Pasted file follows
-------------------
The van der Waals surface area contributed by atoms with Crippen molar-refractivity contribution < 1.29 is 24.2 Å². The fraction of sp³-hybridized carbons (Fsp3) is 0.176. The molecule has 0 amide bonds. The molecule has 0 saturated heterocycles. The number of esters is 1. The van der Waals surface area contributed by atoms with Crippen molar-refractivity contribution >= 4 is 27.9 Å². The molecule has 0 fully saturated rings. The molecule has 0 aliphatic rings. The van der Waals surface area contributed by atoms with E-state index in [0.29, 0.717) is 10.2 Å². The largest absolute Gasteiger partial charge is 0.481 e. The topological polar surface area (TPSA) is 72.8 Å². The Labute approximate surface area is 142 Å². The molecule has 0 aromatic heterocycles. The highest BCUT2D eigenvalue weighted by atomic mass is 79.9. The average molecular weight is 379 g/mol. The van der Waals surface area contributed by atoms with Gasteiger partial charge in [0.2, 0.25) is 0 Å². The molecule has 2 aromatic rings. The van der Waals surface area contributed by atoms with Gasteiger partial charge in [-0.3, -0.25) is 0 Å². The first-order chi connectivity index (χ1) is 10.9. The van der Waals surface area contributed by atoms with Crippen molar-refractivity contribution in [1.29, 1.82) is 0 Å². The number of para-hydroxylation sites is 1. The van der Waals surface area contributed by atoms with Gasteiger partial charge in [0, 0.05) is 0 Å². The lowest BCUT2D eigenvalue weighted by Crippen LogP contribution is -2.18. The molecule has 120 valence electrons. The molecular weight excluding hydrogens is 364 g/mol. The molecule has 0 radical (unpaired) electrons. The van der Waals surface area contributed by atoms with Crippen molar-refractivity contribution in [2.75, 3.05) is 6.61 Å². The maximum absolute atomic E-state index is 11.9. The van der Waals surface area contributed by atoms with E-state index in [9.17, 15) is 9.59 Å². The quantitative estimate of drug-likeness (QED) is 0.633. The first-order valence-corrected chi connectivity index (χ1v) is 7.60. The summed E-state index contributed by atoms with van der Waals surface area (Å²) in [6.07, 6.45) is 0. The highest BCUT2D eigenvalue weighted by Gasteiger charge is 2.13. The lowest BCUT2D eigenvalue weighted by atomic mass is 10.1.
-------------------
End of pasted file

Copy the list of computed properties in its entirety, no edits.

The van der Waals surface area contributed by atoms with Crippen molar-refractivity contribution < 1.29 is 24.2 Å². The fraction of sp³-hybridized carbons (Fsp3) is 0.176. The molecule has 0 amide bonds. The molecule has 0 saturated heterocycles. The number of esters is 1. The van der Waals surface area contributed by atoms with Crippen molar-refractivity contribution >= 4 is 27.9 Å². The molecule has 0 fully saturated rings. The molecule has 0 aliphatic rings. The van der Waals surface area contributed by atoms with E-state index in [0.29, 0.717) is 10.2 Å². The largest absolute Gasteiger partial charge is 0.481 e. The topological polar surface area (TPSA) is 72.8 Å². The Labute approximate surface area is 142 Å². The molecule has 0 aromatic heterocycles. The highest BCUT2D eigenvalue weighted by atomic mass is 79.9. The average molecular weight is 379 g/mol. The van der Waals surface area contributed by atoms with Gasteiger partial charge in [0.2, 0.25) is 0 Å². The molecule has 2 aromatic rings. The van der Waals surface area contributed by atoms with Gasteiger partial charge in [-0.3, -0.25) is 0 Å². The first-order chi connectivity index (χ1) is 10.9. The van der Waals surface area contributed by atoms with Crippen molar-refractivity contribution in [1.29, 1.82) is 0 Å². The number of para-hydroxylation sites is 1. The van der Waals surface area contributed by atoms with Gasteiger partial charge in [0, 0.05) is 0 Å². The lowest BCUT2D eigenvalue weighted by Crippen LogP contribution is -2.18. The molecule has 120 valence electrons. The molecular weight excluding hydrogens is 364 g/mol. The molecule has 0 radical (unpaired) electrons. The van der Waals surface area contributed by atoms with Crippen molar-refractivity contribution in [2.75, 3.05) is 6.61 Å². The maximum absolute atomic E-state index is 11.9. The van der Waals surface area contributed by atoms with E-state index in [9.17, 15) is 9.59 Å². The quantitative estimate of drug-likeness (QED) is 0.633. The first-order valence-corrected chi connectivity index (χ1v) is 7.60. The summed E-state index contributed by atoms with van der Waals surface area (Å²) in [6.07, 6.45) is 0. The highest BCUT2D eigenvalue weighted by Gasteiger charge is 2.13. The lowest BCUT2D eigenvalue weighted by atomic mass is 10.1.